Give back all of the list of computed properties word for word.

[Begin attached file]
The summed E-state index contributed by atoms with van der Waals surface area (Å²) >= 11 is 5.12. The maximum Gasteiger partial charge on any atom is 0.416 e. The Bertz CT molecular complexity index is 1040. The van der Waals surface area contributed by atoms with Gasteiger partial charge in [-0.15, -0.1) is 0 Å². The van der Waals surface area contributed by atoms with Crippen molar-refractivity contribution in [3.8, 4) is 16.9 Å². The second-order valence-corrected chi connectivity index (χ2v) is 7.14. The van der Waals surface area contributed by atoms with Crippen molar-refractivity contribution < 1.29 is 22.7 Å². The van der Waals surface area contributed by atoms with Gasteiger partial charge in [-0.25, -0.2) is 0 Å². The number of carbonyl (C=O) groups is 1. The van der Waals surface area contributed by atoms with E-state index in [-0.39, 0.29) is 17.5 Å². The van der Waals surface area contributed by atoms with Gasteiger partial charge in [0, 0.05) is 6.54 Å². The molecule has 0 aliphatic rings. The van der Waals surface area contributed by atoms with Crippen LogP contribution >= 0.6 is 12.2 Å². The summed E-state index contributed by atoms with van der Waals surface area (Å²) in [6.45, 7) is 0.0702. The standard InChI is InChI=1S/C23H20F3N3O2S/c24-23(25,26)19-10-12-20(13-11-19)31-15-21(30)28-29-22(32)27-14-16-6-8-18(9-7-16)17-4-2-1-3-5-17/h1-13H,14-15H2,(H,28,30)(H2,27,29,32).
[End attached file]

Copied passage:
The summed E-state index contributed by atoms with van der Waals surface area (Å²) >= 11 is 5.12. The maximum Gasteiger partial charge on any atom is 0.416 e. The Bertz CT molecular complexity index is 1040. The van der Waals surface area contributed by atoms with Gasteiger partial charge in [-0.15, -0.1) is 0 Å². The van der Waals surface area contributed by atoms with Crippen molar-refractivity contribution in [3.8, 4) is 16.9 Å². The second-order valence-corrected chi connectivity index (χ2v) is 7.14. The van der Waals surface area contributed by atoms with Crippen molar-refractivity contribution < 1.29 is 22.7 Å². The van der Waals surface area contributed by atoms with Gasteiger partial charge in [-0.25, -0.2) is 0 Å². The number of carbonyl (C=O) groups is 1. The van der Waals surface area contributed by atoms with E-state index in [-0.39, 0.29) is 17.5 Å². The van der Waals surface area contributed by atoms with Gasteiger partial charge in [0, 0.05) is 6.54 Å². The molecule has 0 aliphatic rings. The van der Waals surface area contributed by atoms with Crippen LogP contribution >= 0.6 is 12.2 Å². The summed E-state index contributed by atoms with van der Waals surface area (Å²) in [6.45, 7) is 0.0702. The standard InChI is InChI=1S/C23H20F3N3O2S/c24-23(25,26)19-10-12-20(13-11-19)31-15-21(30)28-29-22(32)27-14-16-6-8-18(9-7-16)17-4-2-1-3-5-17/h1-13H,14-15H2,(H,28,30)(H2,27,29,32).